Screw John Hersey.
He actually covered (as a war correspondent, Hersey wasn’t a combatant) both theaters during World War II, yet his much lauded New Yorker article describing the aftermath of Little Boy on Hiroshima is steadily transforming the conflict’s concluding factor into a war crime against the victors.
When did commemorations for Hiroshima and Nagasaki become more noteworthy than Pearl Harbor remembrances? And why is this?
How have foreign revanchists and native revisionists alter just punishment into crimes perpetrated by the victims? Continue reading … But Necessary Nonetheless
This post follows She Humanized Him. Language and characteristics reflect the times, people and places.
The Second World War. I would’ve thought Jim Crow defined father. No, that he brushed off. Instead, Adolf Hitler yanked him and millions of others from preordained ruts in American life.
While father praised Roosevelt for his bravery, grit, willingness to experiment, his simple man’s outlook saw Hitler as a cauterizing savior who advanced American society.
Continue reading Wartime
After rather involved February and March posts, the intent was to have been concise through April. Content will still be shorter but the subjects have changed.
April 2014 is the centenary of French author Marguerite Duras’ birth. Best known here for her book The Lover (most guys watched the movie version to ogle a gloriously naked Jane March), Duras also collaborated on the Hiroshima, Mon Amour script, a cinematic feat that set intellectuals, and those who adore their brilliance, swooning. Continue reading Unwritten
A continuation from Intrigue the Boy …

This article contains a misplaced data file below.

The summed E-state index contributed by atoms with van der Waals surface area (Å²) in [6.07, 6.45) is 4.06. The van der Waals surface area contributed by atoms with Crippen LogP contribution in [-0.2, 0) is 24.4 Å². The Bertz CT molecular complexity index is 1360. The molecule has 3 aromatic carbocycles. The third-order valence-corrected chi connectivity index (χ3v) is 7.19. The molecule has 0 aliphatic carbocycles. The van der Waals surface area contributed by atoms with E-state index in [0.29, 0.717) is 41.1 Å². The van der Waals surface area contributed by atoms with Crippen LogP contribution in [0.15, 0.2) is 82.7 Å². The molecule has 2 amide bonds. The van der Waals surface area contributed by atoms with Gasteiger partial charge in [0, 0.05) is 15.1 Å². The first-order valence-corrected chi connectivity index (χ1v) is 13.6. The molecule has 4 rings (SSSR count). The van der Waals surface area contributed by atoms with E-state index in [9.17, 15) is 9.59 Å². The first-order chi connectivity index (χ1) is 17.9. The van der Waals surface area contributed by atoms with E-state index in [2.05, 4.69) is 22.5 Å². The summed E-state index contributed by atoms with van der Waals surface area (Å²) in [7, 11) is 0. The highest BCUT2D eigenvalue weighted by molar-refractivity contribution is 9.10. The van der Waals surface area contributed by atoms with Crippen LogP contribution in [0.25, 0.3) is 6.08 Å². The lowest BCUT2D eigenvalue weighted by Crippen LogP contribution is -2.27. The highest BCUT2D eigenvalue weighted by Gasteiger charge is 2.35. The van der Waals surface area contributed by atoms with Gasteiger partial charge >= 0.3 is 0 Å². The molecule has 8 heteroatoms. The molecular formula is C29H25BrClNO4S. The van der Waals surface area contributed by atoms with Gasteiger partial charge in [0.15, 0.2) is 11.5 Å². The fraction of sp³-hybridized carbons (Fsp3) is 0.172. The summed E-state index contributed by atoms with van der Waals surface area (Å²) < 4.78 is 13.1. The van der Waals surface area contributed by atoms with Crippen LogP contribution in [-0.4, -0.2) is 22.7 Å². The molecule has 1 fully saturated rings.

At the appointed time on the anointed day Trevor cooled on Delores’ doorstep. With the Arizona campus having depopulated over the weekend, he eagerly looked towards Monday.
It was strange seeing her at noon. Then again, he was lightly clothed on a mid-March day. Same time back East, he likely wouldn’t have been lightly clothed inside, much less outdoors. Continue reading Three Kimonos
With the increasingly maundering commemorations of Hiroshima and Nagasaki encroaching, it is once again time to loosen an unavoidable skunk upon the apologist/revisionist/revanchist picnic.
Pearl Harbor. Isn’t it strange reading that location in August?
No a-bombs apology from this corner. May one be an Arizona graduate who has attended mainland memorials consecrating that December 1941 day without agreeing why those detonations occurred 68 years ago this week?
Every American of the Boomer Generation (and our successors) alive today should be grateful for Harry Truman’s orders. But too many Americans are not. Seems the percentage rises as the age lowers, too. One or two more generations and might we become what George Santayana cautioned?
Continue reading Pebbles in the Pond
August 6th has become a date receiving outsized attention. Aesthetically that’s quite understandable. Hiroshima offers superior visuals to Pearl Harbor, a site whose tragedy lies beneath a placid surface.
Pearl Harbor simply offers serene contemplation across Hawaiian waves. Hiroshima city fathers have done an artful job of propagandizing their preservations. Japanese ruins deflect guilt from the past. What incited 1941 America is mostly out of sight underwater and left to explanation. Continue reading Before Hiroshima